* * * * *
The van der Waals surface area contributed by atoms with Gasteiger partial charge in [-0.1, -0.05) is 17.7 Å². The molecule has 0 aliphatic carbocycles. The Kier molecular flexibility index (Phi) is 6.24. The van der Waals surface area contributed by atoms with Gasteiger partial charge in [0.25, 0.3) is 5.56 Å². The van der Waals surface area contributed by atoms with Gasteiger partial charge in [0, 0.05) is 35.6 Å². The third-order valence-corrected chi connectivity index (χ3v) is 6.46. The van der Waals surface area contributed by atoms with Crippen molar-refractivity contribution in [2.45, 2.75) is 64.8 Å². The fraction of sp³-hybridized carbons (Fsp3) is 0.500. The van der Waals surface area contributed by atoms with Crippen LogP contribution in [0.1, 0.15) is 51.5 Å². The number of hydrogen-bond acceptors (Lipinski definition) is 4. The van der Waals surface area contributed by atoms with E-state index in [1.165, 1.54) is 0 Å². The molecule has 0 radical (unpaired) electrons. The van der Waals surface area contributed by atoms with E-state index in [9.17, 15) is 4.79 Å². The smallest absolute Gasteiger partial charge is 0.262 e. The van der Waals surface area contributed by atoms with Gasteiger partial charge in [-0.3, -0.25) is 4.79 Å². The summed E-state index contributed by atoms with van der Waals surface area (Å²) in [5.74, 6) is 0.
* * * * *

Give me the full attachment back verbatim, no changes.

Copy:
The van der Waals surface area contributed by atoms with Gasteiger partial charge in [-0.1, -0.05) is 17.7 Å². The molecule has 0 aliphatic carbocycles. The Kier molecular flexibility index (Phi) is 6.24. The van der Waals surface area contributed by atoms with Gasteiger partial charge in [0.25, 0.3) is 5.56 Å². The van der Waals surface area contributed by atoms with Gasteiger partial charge in [0, 0.05) is 35.6 Å². The third-order valence-corrected chi connectivity index (χ3v) is 6.46. The van der Waals surface area contributed by atoms with Crippen molar-refractivity contribution in [2.45, 2.75) is 64.8 Å². The fraction of sp³-hybridized carbons (Fsp3) is 0.500. The van der Waals surface area contributed by atoms with Crippen LogP contribution in [0.1, 0.15) is 51.5 Å². The number of hydrogen-bond acceptors (Lipinski definition) is 4. The van der Waals surface area contributed by atoms with E-state index in [1.165, 1.54) is 0 Å². The molecule has 0 radical (unpaired) electrons. The van der Waals surface area contributed by atoms with E-state index in [9.17, 15) is 4.79 Å². The smallest absolute Gasteiger partial charge is 0.262 e. The van der Waals surface area contributed by atoms with Gasteiger partial charge in [-0.3, -0.25) is 4.79 Å². The summed E-state index contributed by atoms with van der Waals surface area (Å²) in [5.74, 6) is 0.